Dear White People, We Need You. No Time For Picnics
“White people used to have picnics at hangings and at lynchings, bringing their children to watch black bodies suffer and die. We are not far removed from that; it’s just being played out through technology now. And it hurts,” Dr. Monnica Williams, clinical psychologist, and director of the Center for Mental Health Disparities at the University of Louisville. I read this in the PBS.org article, When black death goes viral, it can trigger PTSD-like trauma. This article struck home with me on so many levels. I had just gotten back from seeing The Birth of a Nation Movie. My nerves were already raw from watching yet another slave movie, this time from the perspective of a slave revolt, with all the countless atrocities imposed upon my ancestors. But then I got home. I had to hear about another black man killed by the police and yet another riot breaking out in the U.S.
The PBS article goes on to quote Dr. Williams. She shared, “that history of racism, passed down through generations of storytelling, can become crippling when combined with personal experiences, including daily microaggressions — subtle, racially-insensitive comments or acts such as a person of color being followed in a store, or having their name mocked or mispronounced by peers.”
Let me tell you; it IS crippling. It does hurt. My people and are in pain. We are feeling nervous, scared and alone. So Dear white people we need your help. We need everyone in the fight with us. We need our brothers and sisters — black, white and brown — in this fight with us.
If you can justify the recent shooting of black men who were NOT suspects and did not pose a threat to the police officers, if you are not outraged over what happened to Terence Crutcher, if your sentence about these recent murders begins with, “but….” then are part of the problem. By the way, to those who are remaining quiet, your silence is deafening, and we can hear you loud and clear.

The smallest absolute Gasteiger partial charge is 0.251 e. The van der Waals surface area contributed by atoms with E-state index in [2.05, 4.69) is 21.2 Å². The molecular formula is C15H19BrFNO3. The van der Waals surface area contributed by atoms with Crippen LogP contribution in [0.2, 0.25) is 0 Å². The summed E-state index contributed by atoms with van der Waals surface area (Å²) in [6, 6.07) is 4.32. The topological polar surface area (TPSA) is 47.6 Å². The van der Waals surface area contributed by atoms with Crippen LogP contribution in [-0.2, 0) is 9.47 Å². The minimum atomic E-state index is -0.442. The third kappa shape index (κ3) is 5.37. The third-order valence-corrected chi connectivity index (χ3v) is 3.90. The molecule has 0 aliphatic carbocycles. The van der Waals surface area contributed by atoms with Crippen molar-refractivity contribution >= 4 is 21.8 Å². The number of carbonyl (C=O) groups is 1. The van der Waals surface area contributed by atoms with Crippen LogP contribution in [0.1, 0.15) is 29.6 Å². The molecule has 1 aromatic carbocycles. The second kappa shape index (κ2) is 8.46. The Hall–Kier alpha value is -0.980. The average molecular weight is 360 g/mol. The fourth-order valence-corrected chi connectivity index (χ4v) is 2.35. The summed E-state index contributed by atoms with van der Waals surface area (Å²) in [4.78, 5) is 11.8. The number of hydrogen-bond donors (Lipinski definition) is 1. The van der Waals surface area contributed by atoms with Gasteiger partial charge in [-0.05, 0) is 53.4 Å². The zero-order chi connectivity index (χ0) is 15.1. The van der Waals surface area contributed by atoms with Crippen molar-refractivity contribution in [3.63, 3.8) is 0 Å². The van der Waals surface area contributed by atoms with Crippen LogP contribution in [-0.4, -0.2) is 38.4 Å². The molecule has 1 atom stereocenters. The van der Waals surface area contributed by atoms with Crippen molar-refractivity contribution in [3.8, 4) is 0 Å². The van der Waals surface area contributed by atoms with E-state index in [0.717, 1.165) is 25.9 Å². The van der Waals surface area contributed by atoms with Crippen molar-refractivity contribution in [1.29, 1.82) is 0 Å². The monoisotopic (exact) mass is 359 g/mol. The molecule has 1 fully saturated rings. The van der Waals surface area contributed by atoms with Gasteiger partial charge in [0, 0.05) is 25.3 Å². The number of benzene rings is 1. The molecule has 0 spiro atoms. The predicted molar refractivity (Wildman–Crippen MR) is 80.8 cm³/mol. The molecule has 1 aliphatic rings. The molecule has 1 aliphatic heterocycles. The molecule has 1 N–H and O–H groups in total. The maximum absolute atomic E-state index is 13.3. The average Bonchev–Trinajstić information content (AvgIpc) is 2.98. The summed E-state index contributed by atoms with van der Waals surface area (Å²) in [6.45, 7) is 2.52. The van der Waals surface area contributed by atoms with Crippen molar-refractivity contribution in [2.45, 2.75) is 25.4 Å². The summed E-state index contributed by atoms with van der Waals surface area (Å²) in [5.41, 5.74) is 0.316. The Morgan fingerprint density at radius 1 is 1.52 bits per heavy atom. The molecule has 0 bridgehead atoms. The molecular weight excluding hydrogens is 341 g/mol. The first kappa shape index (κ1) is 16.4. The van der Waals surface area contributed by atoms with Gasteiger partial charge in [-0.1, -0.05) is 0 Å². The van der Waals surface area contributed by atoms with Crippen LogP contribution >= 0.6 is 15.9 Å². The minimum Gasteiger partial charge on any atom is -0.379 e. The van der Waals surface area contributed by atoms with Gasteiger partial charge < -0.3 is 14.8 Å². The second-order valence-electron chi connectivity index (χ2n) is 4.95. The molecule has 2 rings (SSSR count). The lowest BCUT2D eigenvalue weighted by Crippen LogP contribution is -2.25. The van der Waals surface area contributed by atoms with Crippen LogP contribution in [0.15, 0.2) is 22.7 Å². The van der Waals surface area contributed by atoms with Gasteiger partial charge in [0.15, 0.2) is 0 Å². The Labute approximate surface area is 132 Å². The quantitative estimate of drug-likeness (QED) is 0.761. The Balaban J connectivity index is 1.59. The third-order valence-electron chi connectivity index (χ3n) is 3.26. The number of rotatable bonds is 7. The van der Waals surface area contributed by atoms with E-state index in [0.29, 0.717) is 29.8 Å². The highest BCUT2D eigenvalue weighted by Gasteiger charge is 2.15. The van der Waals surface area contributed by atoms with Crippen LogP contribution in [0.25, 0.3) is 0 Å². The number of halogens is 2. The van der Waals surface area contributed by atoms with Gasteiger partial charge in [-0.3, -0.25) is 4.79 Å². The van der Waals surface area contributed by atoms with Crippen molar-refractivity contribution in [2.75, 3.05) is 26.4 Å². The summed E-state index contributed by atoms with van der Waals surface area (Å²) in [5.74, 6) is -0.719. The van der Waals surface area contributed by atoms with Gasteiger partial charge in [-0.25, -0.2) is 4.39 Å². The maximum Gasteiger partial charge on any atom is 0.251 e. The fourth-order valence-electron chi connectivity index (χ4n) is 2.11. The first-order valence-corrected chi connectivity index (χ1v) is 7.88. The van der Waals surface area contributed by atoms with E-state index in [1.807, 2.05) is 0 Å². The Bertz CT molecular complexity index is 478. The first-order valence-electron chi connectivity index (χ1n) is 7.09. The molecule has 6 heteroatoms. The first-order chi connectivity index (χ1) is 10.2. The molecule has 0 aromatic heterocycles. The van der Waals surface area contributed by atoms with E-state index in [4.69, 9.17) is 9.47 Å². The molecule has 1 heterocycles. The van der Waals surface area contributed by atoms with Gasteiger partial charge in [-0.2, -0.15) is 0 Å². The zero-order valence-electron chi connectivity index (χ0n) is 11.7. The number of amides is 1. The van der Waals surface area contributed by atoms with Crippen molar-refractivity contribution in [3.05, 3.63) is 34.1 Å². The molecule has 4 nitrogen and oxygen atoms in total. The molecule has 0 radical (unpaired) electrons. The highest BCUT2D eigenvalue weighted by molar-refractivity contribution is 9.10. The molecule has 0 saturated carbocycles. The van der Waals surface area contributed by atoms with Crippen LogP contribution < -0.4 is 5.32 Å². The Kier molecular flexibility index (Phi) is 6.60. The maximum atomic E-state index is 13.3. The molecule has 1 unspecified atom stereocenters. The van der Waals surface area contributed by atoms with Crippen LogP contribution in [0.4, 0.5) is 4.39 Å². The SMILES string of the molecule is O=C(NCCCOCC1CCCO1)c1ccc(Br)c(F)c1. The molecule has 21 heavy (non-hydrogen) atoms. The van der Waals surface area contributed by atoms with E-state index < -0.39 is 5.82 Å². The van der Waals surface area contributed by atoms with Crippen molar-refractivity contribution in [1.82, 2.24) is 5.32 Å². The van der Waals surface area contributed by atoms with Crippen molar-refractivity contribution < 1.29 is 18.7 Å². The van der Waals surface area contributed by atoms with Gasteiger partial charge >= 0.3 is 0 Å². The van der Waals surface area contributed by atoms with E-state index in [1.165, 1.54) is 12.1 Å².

Dear white people, if all lives matter, please stand in solidarity with us. We won’t be able to fight this war and overcome these instances of overt police brutality alone. Share these stories of those murdered at the hands of overzealous police officers with your friends and family. Get mad. Ask for change from your local and state officials and our federal representatives. Demand independent prosecutors review police shootings. March with us. Share the hashtags. Post on Facebook. Tweet your disgust. Say their names. Have an open conversation about race.
If all the above makes you uncomfortable, check in on your black friends. Ask us how we are doing. Take a temperature in the room. Give your co-worker some extra space. Say a kind word or too. Tell us you sympathize with our pain. Be a source of support. Let us know you are angry and if all else fails, simply listen and feel our suffering.
The next hashtag that may be circulating the Internet could be in protest to my death, killed at the hands of police officers for simply being black. Or it could be that of my nephew, or my sister, or my brother-in-law, or my cousins, or my best friends, or my godson. Will you stand with us? We need you. We need all compassionate, progressive, conscious thought leaders in this fight. I hope I can count on you. Please don’t make a picnic basket and sit on the sidelines. The stakes are too high. My life and the lives of those I love and dare I say, many that you may love are at risk.